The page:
Gelvezon added: “In the Philippines, the common belief is that you need money to start a business. So if you do not have sufficient money – forget about putting up a venture. But from what I have learned from the FoodLab’s case is that money, while important, is not a primary consideration in starting a business. It starts with an idea, a vision. … My important takeaway from the FoodLabs case is, start a venture with a great idea and grow it through networks.”
As Gelvezon observes, networking is critical not only on the person-to-person level, but also the organizational level.
Another organization that leverages the power of networking is Detroit SOUP. Founded by Amy Kaherl and operating out of the Detroit incubator Ponyride, SOUP centers on networking. Each Detroit SOUP event features dinner and several four-minute presentations on projects that promote community-based development in Detroit. These presentations follow only two rules: 1) They must be Detroit-centered, so ideas stay concrete; and 2) They must be delivered with no technology, so people present their ideas as authentically as possible. At the end of the evening, attendees vote on the project to receive the evening’s proceeds. In a way, SOUP is a local, crowdfunding spin on a traditional business pitch competition.
SOUP’s unique model is not restricted to business ideas, and its projects often blur the lines of traditional sectors in pursuit of promoting “the redevelopment, reorganization, reimagining of our city.”
Like FoodLab, SOUP’s model begins with the assumption of Detroit’s plenty, rather than its scarcity. From this assumption, it brings people to the room to generate more together than each could on their own. Its highly replicable, localizable model has now taken off elsewhere, including in emerging markets like Nepal. Detroit SOUP even provides a free guide on its website – “Why and How to Soup” – to assist others in replicating its model.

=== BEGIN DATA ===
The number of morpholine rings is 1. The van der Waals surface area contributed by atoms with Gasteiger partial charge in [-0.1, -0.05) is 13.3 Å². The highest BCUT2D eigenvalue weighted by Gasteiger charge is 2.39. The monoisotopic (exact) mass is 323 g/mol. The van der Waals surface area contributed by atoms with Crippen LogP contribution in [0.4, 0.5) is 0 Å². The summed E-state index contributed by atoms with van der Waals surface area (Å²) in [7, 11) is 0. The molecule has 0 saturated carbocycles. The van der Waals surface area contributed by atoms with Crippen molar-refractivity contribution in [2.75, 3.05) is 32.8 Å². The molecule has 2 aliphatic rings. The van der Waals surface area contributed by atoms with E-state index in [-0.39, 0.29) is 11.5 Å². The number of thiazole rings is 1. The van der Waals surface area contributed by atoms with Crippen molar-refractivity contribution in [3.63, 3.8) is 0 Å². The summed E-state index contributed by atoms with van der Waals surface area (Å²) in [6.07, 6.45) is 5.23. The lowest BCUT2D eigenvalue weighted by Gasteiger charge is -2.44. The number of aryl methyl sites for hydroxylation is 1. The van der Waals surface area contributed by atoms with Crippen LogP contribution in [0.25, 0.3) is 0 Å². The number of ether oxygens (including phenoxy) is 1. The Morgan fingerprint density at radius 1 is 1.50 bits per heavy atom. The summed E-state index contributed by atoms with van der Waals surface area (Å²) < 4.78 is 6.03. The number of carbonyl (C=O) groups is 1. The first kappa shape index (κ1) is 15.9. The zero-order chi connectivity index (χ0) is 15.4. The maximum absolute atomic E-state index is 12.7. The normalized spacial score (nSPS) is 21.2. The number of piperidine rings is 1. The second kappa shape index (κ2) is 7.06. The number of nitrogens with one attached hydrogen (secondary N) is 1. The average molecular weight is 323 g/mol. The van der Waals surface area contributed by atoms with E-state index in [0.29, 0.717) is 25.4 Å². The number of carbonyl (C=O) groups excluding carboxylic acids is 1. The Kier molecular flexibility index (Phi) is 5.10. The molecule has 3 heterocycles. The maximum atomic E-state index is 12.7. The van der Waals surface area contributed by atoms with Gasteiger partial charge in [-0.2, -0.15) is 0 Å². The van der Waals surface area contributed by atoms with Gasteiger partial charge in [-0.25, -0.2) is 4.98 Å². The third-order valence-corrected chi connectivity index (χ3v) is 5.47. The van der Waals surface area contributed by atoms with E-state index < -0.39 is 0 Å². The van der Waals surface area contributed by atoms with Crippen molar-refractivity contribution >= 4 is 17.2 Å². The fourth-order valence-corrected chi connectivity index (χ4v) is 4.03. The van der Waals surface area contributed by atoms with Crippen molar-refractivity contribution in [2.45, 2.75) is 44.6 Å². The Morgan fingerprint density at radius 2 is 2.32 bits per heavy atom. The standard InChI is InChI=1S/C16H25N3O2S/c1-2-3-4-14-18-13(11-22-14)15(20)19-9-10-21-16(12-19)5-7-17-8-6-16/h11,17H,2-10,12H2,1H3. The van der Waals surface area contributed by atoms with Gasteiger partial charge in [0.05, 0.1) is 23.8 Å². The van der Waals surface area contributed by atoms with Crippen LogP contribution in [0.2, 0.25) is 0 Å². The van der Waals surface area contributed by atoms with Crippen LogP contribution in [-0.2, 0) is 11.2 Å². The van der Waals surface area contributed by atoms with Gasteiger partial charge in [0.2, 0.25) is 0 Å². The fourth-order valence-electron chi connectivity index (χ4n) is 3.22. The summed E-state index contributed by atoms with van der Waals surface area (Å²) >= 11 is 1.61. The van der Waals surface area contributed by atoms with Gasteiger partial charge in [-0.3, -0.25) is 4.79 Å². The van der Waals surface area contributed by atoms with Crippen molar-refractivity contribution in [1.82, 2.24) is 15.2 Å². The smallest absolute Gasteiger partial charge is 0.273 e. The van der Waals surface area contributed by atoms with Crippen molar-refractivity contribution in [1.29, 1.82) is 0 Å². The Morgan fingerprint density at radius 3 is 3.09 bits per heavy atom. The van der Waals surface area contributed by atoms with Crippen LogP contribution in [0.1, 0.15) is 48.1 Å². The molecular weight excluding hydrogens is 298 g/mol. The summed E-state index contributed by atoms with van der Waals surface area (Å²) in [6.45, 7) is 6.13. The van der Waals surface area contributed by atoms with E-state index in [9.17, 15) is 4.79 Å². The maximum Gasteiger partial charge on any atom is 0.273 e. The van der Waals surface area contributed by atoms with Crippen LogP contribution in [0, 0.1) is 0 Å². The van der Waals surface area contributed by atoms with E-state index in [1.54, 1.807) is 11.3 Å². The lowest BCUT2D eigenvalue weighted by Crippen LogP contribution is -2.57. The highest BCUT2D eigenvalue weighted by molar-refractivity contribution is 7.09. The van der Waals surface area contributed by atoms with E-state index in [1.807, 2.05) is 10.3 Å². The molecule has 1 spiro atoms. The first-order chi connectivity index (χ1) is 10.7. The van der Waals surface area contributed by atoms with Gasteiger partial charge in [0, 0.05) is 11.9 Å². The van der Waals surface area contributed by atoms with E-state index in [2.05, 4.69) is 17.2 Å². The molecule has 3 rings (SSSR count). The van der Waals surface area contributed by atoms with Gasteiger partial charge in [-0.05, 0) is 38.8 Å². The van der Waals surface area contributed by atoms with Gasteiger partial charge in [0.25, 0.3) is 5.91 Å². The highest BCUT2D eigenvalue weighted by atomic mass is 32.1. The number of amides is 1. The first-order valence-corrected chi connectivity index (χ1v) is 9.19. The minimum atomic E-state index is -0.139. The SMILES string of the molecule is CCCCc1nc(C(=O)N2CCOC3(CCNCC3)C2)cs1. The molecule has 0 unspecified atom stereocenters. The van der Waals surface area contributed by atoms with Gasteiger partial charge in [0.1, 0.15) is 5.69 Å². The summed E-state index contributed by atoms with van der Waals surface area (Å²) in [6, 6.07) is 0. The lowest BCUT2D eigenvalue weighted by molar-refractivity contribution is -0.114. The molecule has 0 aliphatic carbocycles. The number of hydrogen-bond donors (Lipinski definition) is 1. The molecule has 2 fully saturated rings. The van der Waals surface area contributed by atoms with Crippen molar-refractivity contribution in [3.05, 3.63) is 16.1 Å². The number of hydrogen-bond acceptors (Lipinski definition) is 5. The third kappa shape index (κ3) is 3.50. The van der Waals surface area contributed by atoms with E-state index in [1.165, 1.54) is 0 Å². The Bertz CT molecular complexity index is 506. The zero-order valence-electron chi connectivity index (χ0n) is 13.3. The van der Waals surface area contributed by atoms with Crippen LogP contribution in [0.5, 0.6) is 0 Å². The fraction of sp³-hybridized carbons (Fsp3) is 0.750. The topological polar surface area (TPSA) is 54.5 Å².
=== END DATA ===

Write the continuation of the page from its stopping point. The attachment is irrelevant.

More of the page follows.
Offer quality training and support services
One of the keys to FoodLab’s success has been its training and support model, by which people learn the business skills needed to parlay their cooking hobby into a profitable business. It has several mechanisms:
- Peer-to-peer learning events, in which food entrepreneurs share technical assistance on how to start a business, covering topics such as licensing and regulations, managing inventory, scaling and manufacturing, and marketing a food business.
- An internally-run institute, FoodLab Institute, which provides training and advising for more mature businesses.
- An affiliated incubator, Detroit Kitchen Connect, which provides shared workspace in an industrial kitchen at Detroit’s famous Eastern Market as well as in other commercial kitchens throughout Detroit. It also guides entrepreneurs as they form business plans, and learn their operational numbers and food unit costs. According to its director, Anika-Kafi Summers Grose, only around 5 percent of all food businesses are successful. Few have the support available at Detroit Kitchen Connect. Nevertheless, her point is that failure is a part of learning. FoodLab’s goal in creating Detroit Kitchen Connect is to help people learn, even if it means helping their idea fail in a relatively safe environment.
As these training and support services suggest, the resources within an ecosystem are especially critical to food entrepreneurship. Food entrepreneurs can only go so far in the informal economy, though many try.
These practices are working in Detroit. But they also show the potential of social entrepreneurship to contribute to a community’s economic uplift anywhere – when directed by and for its own residents, rather than external investors or consultants advocating a one-size-fits-all approach to development.
Davison shared the fond slogan of her grandfather: “Nothing about us without us is for us.” This insistence on self-determination characterizes many of the Detroit entrepreneurs we met. It is a powerful paradigm for emerging markets, which have often been on the receiving side of foreign aid or development schemes. But it is also a lesson for would-be providers of social entrepreneurship interventions: Make sure what you are offering is requested by the community, customized for the community and implemented with the community. Practiced in this way, social entrepreneurship can be truly community-based, and avoid the pitfalls of paternalism which plague other models of development. Detroit’s grassroots entrepreneurs prove it is possible.